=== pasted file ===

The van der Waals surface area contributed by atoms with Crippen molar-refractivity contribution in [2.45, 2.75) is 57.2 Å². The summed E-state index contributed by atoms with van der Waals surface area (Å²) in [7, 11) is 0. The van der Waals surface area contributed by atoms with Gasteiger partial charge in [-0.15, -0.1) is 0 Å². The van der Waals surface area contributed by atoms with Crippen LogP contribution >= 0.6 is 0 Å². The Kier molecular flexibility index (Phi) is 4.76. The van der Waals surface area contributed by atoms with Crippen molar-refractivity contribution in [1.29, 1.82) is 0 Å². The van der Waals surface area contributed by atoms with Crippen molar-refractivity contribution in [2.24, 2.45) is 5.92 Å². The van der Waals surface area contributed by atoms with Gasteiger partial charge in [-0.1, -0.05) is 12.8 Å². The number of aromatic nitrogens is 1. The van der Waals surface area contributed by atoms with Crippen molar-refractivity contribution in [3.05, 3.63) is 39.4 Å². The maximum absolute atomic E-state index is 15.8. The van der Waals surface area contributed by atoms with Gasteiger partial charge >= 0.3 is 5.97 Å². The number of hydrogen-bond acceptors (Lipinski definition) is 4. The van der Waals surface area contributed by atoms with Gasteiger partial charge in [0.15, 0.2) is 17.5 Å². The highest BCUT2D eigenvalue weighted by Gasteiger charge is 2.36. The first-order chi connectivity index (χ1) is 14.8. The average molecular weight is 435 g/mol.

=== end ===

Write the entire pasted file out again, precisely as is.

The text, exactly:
The van der Waals surface area contributed by atoms with Crippen molar-refractivity contribution in [2.45, 2.75) is 57.2 Å². The summed E-state index contributed by atoms with van der Waals surface area (Å²) in [7, 11) is 0. The van der Waals surface area contributed by atoms with Gasteiger partial charge in [-0.15, -0.1) is 0 Å². The van der Waals surface area contributed by atoms with Crippen LogP contribution >= 0.6 is 0 Å². The Kier molecular flexibility index (Phi) is 4.76. The van der Waals surface area contributed by atoms with Crippen molar-refractivity contribution in [1.29, 1.82) is 0 Å². The van der Waals surface area contributed by atoms with Crippen molar-refractivity contribution in [2.24, 2.45) is 5.92 Å². The van der Waals surface area contributed by atoms with Gasteiger partial charge in [-0.1, -0.05) is 12.8 Å². The number of aromatic nitrogens is 1. The van der Waals surface area contributed by atoms with Crippen molar-refractivity contribution in [3.05, 3.63) is 39.4 Å². The maximum absolute atomic E-state index is 15.8. The van der Waals surface area contributed by atoms with Gasteiger partial charge >= 0.3 is 5.97 Å². The number of hydrogen-bond acceptors (Lipinski definition) is 4. The van der Waals surface area contributed by atoms with Gasteiger partial charge in [0.15, 0.2) is 17.5 Å². The highest BCUT2D eigenvalue weighted by Gasteiger charge is 2.36. The first-order chi connectivity index (χ1) is 14.8. The average molecular weight is 435 g/mol.